10 Things I’ve Learned from 13 Years of Journaling

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It all started May 25, 2003. My first diary entry ever:

“My favret thing is when we go to libery. My ather faveret thing was to wach mother-goose.”

This profound statement is followed by a stick figure drawing of what appears to be a little girl watching TV.

While I have come a (sorta) long way from preschool, I still keep that drive to write just a little every day. No doubt I have taken breaks in between. Sometimes three-year long hiatuses. But through it all, I eventually kept going, and I have now filled seven journals full of memories throughout elementary, middle, and high school. And it’s something that’s irreplaceable.

Everyone should journal, and since blogging is a lot like journaling, I thought it would be pertinent to share ten things I’ve learned from my 13-year experience in writing down all the trivial details of my life.

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1. Don’t apologize for taking hiatuses in between journal entries. You deserve a break and you can’t write gold if your heart’s not in it.

2. That said, you do need to motivate yourself sometimes. Look for prompts. Introspect. Relive your day in your mind and write down those reflections. Anything.

3. Don’t worry too much about grammar/sentence structure/any part of the snobby writing process. This is a free-write. No rules attached.

4. Write when you’re the most emotional. What I’ve discovered? Pain creates art.

5. Don’t be afraid to experiment. Experiment with letter-writing, lists, different voices, different styles, different subjects. Write entire page-long paragraphs or choppy sentences. Write poetry or prose. Doodle. Be inconsistent. It may seem like a mess, but there’s a method in the madness – it’ll keep journaling fun and interesting; it’ll keep your creativity on its toes.

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6. Buy beautiful notebooks and journals and sketchbooks and notepads. You won’t be able to resist filling them up.

7. There’s always something to write about. Even if you feel like nothing happened to you today. Surely, you did things. And those things happened in a way that won’t repeat itself exactly ever again. That’s got to be something. Or who says you even have to write about your day or yourself? Just pull up a chair, break out your favorite pen, grab one of those cute journals I told you to splurge on, and get movin’ (your hand)! Once you get started, the rest will come easy.

8. If you’re really out of things to say, plagiarize. Assemble lists of favorite quotes, favorite lyrics. Make specific themes – famous last lines or best girl power lyrics. Hopefully, these will inspire you down another writer’s path.

9. Try writing at different times of the day. You’ll get different results. The 9AM you is different from the 6PM you, which is different from the 3AM you.

10. Say everything you would normally never say out loud. It’s not just therapeutic; you’re creating a snapshot, a self-portrait to look back on over the years. You’re writing for you – a worthy audience and one you can trust.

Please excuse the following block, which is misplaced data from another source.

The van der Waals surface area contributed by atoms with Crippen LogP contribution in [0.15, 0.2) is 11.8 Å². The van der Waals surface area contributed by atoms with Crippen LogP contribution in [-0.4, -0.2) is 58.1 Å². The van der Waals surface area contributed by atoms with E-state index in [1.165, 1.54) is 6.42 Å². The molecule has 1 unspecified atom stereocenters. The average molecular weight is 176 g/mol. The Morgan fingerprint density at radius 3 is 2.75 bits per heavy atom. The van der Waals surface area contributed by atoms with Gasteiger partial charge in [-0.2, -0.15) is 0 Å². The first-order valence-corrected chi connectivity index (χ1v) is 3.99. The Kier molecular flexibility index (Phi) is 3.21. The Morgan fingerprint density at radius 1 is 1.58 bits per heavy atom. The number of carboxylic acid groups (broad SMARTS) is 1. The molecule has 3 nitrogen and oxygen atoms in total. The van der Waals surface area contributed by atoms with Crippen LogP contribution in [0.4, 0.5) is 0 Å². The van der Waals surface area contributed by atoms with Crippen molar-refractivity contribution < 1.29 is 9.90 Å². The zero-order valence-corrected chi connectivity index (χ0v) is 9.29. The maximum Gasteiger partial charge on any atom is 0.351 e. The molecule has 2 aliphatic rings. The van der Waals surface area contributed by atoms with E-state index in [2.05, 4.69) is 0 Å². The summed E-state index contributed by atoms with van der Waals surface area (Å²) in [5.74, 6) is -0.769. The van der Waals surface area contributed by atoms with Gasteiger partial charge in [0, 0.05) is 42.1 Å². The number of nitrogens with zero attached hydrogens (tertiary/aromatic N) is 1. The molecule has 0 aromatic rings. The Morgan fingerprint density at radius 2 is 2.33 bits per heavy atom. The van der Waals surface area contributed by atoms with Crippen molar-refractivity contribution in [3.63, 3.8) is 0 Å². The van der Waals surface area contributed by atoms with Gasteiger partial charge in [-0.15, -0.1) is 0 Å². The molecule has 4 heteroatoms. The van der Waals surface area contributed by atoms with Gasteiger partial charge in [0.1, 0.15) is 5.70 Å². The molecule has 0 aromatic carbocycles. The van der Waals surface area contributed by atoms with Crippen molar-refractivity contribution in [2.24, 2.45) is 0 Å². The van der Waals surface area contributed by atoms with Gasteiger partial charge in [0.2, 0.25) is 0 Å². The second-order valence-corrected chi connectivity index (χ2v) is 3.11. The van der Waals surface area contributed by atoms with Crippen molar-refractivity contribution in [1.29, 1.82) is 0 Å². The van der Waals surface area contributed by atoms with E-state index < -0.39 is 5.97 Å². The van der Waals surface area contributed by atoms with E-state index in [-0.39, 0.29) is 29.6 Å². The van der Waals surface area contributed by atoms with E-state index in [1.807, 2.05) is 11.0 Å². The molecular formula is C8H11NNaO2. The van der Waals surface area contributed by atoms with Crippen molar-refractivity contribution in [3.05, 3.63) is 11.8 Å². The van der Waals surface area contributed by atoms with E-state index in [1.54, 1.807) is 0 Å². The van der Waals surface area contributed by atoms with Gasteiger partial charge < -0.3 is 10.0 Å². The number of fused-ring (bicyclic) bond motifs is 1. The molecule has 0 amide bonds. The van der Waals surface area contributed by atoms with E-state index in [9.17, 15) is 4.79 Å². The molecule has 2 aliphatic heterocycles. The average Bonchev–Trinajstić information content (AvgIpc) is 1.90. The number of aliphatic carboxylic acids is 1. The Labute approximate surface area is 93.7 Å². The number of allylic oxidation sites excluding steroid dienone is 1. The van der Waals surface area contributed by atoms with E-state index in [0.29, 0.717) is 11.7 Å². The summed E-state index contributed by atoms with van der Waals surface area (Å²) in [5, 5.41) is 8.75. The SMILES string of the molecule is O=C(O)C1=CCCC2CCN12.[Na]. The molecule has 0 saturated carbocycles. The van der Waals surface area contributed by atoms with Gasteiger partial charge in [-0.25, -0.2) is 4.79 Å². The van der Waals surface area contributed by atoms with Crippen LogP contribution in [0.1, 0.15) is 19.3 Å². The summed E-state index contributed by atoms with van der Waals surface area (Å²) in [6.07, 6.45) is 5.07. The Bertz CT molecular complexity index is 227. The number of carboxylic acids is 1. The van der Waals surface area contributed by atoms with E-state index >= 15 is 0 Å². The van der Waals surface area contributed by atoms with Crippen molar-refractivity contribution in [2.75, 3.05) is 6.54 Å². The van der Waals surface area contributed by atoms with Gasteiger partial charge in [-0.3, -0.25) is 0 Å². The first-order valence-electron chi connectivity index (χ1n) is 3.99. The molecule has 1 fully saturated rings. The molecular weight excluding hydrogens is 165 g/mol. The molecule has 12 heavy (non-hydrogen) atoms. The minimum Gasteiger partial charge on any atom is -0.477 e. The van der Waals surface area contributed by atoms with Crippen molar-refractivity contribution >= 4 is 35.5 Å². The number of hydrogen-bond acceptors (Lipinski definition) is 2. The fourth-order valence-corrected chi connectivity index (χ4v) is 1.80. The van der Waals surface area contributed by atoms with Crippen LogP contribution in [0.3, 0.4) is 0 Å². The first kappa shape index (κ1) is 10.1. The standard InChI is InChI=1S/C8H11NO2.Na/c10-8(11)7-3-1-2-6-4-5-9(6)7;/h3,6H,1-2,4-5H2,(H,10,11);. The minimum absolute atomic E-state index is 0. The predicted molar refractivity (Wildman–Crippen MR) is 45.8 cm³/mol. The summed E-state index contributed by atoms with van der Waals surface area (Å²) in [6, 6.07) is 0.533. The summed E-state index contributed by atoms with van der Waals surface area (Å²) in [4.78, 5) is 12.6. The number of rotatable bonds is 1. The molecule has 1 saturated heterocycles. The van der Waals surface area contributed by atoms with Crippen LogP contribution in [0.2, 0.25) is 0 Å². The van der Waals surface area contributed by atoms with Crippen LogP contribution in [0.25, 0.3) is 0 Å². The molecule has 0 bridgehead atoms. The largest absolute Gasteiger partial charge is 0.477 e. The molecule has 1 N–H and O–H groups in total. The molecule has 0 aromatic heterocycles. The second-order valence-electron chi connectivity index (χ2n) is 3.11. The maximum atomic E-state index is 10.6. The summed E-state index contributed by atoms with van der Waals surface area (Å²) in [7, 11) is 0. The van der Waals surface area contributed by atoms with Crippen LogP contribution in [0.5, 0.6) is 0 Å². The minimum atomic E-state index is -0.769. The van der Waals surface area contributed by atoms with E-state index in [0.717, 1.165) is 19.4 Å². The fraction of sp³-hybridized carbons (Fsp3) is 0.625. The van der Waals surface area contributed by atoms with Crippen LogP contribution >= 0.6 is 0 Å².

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What’re you waiting for? Break out the pens, paper, and creative mindsets. Hope this helped! xx

P.S. Additional Tip: Try to have better handwriting than me XD

 

10 Books Every Introvert Should Read

Here’s to the quite heroines. The ones that think in their heads. The ones with the hidden talents. The ones that bottle up their emotions and age them like fine wine. Here’s to the underdog heroes. The ones that suffer from social anxiety. The ones that would rather read about humans than interact with humans. The ones that we can relate to.

I’m an INFJ myself, and I think the extra N, F, and J play a part in my book selections as well. I’m especially human-centered and emotion-focused. If this sounds anything like you, read on. This is my way of declaring, “Introverts Unite! (…Separately)” and I hope you enjoy these quiet masterpieces as much as I did. (I also included commentary that very rarely actually introduces the books properly and are mainly just tangents that I went off on, because blurbs are overrated.)

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  1. Let The Great World Spin by Colum McCann

One thing that I find fascinating as an introvert is analyzing other human beings. It’s the eternal paradox that I spend my life both avoiding and studying people. I think the dichotomy comes from trying to uncover the poetry, the quirks, the memories, the tears, the laughter, and the aesthetic that makes up a person while still attempting to seem like a normal, socially acceptable human being. I wish it were ok to walk up to a stranger and ask “Hey which movies make you cry?” or “What keeps you up until 3 AM?”

OK, I’ve said nothing about this book up to this point, but essentially, it’s a novel that captures the human essence. It follows several characters whose paths crisscross in the amazing setting of 1970s New York. It introduces prostitutes, photographers, Irishmen, a judge, a stuntsman, nursing home residents, Park Avenue residents, mothers whose sons have passed away, and it introduces them all passionately and vulnerably. I guarantee that every sentence is poetry.

  1. Fangirl by Rainbow Rowell